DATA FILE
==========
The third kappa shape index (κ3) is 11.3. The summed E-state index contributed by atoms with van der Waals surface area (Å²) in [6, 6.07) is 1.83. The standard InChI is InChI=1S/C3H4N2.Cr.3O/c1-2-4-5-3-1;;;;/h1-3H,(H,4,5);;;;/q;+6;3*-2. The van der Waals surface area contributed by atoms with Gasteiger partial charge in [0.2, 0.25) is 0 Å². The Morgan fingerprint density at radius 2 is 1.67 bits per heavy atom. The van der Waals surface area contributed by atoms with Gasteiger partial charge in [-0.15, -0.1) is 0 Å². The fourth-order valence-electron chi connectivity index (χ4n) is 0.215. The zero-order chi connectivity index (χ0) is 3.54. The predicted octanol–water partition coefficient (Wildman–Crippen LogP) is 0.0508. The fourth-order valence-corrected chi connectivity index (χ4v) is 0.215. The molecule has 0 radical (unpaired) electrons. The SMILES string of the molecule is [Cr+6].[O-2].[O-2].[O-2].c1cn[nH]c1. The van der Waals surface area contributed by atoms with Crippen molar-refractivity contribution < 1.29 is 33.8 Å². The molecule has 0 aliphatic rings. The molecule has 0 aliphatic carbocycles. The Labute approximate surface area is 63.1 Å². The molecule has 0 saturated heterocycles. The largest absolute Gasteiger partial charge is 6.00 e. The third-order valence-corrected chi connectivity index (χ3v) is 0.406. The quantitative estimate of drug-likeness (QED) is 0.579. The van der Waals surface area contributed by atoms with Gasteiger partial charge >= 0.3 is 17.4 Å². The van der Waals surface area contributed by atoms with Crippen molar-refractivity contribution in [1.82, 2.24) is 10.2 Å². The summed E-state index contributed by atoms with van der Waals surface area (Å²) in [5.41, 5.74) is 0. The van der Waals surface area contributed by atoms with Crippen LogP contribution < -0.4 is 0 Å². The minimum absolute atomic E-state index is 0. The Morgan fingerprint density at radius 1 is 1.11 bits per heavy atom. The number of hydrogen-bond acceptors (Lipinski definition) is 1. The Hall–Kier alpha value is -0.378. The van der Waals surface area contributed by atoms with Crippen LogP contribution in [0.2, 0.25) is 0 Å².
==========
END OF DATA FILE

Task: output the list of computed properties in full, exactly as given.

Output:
The third kappa shape index (κ3) is 11.3. The summed E-state index contributed by atoms with van der Waals surface area (Å²) in [6, 6.07) is 1.83. The standard InChI is InChI=1S/C3H4N2.Cr.3O/c1-2-4-5-3-1;;;;/h1-3H,(H,4,5);;;;/q;+6;3*-2. The van der Waals surface area contributed by atoms with Gasteiger partial charge in [0.2, 0.25) is 0 Å². The Morgan fingerprint density at radius 2 is 1.67 bits per heavy atom. The van der Waals surface area contributed by atoms with Gasteiger partial charge in [-0.15, -0.1) is 0 Å². The fourth-order valence-electron chi connectivity index (χ4n) is 0.215. The zero-order chi connectivity index (χ0) is 3.54. The predicted octanol–water partition coefficient (Wildman–Crippen LogP) is 0.0508. The fourth-order valence-corrected chi connectivity index (χ4v) is 0.215. The molecule has 0 radical (unpaired) electrons. The SMILES string of the molecule is [Cr+6].[O-2].[O-2].[O-2].c1cn[nH]c1. The van der Waals surface area contributed by atoms with Crippen molar-refractivity contribution < 1.29 is 33.8 Å². The molecule has 0 aliphatic rings. The molecule has 0 aliphatic carbocycles. The Labute approximate surface area is 63.1 Å². The molecule has 0 saturated heterocycles. The largest absolute Gasteiger partial charge is 6.00 e. The third-order valence-corrected chi connectivity index (χ3v) is 0.406. The quantitative estimate of drug-likeness (QED) is 0.579. The van der Waals surface area contributed by atoms with Gasteiger partial charge >= 0.3 is 17.4 Å². The van der Waals surface area contributed by atoms with Crippen molar-refractivity contribution in [1.82, 2.24) is 10.2 Å². The summed E-state index contributed by atoms with van der Waals surface area (Å²) in [5.41, 5.74) is 0. The van der Waals surface area contributed by atoms with Crippen LogP contribution < -0.4 is 0 Å². The minimum absolute atomic E-state index is 0. The Morgan fingerprint density at radius 1 is 1.11 bits per heavy atom. The number of hydrogen-bond acceptors (Lipinski definition) is 1. The Hall–Kier alpha value is -0.378. The van der Waals surface area contributed by atoms with Crippen LogP contribution in [0.2, 0.25) is 0 Å².